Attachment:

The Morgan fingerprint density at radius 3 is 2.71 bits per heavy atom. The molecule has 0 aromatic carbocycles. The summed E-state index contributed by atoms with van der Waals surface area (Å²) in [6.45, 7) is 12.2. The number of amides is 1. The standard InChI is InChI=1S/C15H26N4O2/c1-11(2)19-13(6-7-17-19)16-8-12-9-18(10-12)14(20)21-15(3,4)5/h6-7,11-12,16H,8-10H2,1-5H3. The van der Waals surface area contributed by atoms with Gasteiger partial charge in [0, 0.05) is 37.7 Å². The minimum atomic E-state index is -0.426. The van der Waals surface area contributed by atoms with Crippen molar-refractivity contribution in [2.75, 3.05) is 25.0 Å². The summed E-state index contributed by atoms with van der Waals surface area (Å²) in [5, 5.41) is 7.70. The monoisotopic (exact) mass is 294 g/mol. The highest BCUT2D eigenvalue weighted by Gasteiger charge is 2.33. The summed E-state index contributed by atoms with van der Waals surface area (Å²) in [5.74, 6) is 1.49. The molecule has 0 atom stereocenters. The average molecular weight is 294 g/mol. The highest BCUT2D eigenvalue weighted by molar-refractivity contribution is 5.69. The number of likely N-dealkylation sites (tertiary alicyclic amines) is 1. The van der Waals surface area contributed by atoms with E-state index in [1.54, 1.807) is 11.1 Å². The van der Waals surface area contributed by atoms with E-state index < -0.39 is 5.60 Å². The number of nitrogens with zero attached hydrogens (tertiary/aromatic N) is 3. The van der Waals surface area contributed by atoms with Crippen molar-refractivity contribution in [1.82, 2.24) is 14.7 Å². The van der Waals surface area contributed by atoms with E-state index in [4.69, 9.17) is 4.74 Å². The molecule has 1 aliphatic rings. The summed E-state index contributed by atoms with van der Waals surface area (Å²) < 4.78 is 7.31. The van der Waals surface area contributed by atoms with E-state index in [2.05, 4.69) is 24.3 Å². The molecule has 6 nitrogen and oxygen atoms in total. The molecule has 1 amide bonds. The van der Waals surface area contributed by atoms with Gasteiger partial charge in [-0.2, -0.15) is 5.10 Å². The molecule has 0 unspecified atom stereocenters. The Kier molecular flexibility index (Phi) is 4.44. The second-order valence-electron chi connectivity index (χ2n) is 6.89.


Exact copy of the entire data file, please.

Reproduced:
The Morgan fingerprint density at radius 3 is 2.71 bits per heavy atom. The molecule has 0 aromatic carbocycles. The summed E-state index contributed by atoms with van der Waals surface area (Å²) in [6.45, 7) is 12.2. The number of amides is 1. The standard InChI is InChI=1S/C15H26N4O2/c1-11(2)19-13(6-7-17-19)16-8-12-9-18(10-12)14(20)21-15(3,4)5/h6-7,11-12,16H,8-10H2,1-5H3. The van der Waals surface area contributed by atoms with Gasteiger partial charge in [0, 0.05) is 37.7 Å². The minimum atomic E-state index is -0.426. The van der Waals surface area contributed by atoms with Crippen molar-refractivity contribution in [2.75, 3.05) is 25.0 Å². The summed E-state index contributed by atoms with van der Waals surface area (Å²) in [5, 5.41) is 7.70. The monoisotopic (exact) mass is 294 g/mol. The highest BCUT2D eigenvalue weighted by Gasteiger charge is 2.33. The summed E-state index contributed by atoms with van der Waals surface area (Å²) in [5.74, 6) is 1.49. The molecule has 0 atom stereocenters. The average molecular weight is 294 g/mol. The highest BCUT2D eigenvalue weighted by molar-refractivity contribution is 5.69. The number of likely N-dealkylation sites (tertiary alicyclic amines) is 1. The van der Waals surface area contributed by atoms with E-state index in [1.54, 1.807) is 11.1 Å². The van der Waals surface area contributed by atoms with E-state index < -0.39 is 5.60 Å². The number of nitrogens with zero attached hydrogens (tertiary/aromatic N) is 3. The van der Waals surface area contributed by atoms with Crippen molar-refractivity contribution in [1.82, 2.24) is 14.7 Å². The van der Waals surface area contributed by atoms with E-state index in [4.69, 9.17) is 4.74 Å². The molecule has 1 aliphatic rings. The summed E-state index contributed by atoms with van der Waals surface area (Å²) < 4.78 is 7.31. The van der Waals surface area contributed by atoms with E-state index in [2.05, 4.69) is 24.3 Å². The molecule has 6 nitrogen and oxygen atoms in total. The molecule has 1 amide bonds. The van der Waals surface area contributed by atoms with Gasteiger partial charge in [-0.2, -0.15) is 5.10 Å². The molecule has 0 unspecified atom stereocenters. The Kier molecular flexibility index (Phi) is 4.44. The second-order valence-electron chi connectivity index (χ2n) is 6.89.